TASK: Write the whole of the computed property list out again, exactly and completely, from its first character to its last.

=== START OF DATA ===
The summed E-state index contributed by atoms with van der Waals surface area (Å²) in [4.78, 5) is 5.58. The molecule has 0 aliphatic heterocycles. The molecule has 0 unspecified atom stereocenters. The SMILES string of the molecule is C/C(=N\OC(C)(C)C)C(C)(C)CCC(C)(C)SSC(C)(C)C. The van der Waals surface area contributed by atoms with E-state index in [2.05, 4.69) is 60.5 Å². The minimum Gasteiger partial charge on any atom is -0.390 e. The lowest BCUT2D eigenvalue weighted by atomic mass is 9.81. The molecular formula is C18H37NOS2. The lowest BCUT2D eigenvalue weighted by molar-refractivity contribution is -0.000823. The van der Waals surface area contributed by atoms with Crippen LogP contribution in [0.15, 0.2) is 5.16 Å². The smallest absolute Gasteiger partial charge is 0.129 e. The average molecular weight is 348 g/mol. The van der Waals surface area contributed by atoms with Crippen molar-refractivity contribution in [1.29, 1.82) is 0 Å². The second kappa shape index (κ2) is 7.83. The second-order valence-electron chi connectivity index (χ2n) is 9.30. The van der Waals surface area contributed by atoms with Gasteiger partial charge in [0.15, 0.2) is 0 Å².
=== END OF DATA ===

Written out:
The summed E-state index contributed by atoms with van der Waals surface area (Å²) in [4.78, 5) is 5.58. The molecule has 0 aliphatic heterocycles. The molecule has 0 unspecified atom stereocenters. The SMILES string of the molecule is C/C(=N\OC(C)(C)C)C(C)(C)CCC(C)(C)SSC(C)(C)C. The van der Waals surface area contributed by atoms with E-state index in [2.05, 4.69) is 60.5 Å². The minimum Gasteiger partial charge on any atom is -0.390 e. The lowest BCUT2D eigenvalue weighted by atomic mass is 9.81. The molecular formula is C18H37NOS2. The lowest BCUT2D eigenvalue weighted by molar-refractivity contribution is -0.000823. The van der Waals surface area contributed by atoms with Crippen LogP contribution in [0.15, 0.2) is 5.16 Å². The smallest absolute Gasteiger partial charge is 0.129 e. The average molecular weight is 348 g/mol. The van der Waals surface area contributed by atoms with Crippen molar-refractivity contribution in [1.29, 1.82) is 0 Å². The second kappa shape index (κ2) is 7.83. The second-order valence-electron chi connectivity index (χ2n) is 9.30. The van der Waals surface area contributed by atoms with Gasteiger partial charge in [0.15, 0.2) is 0 Å².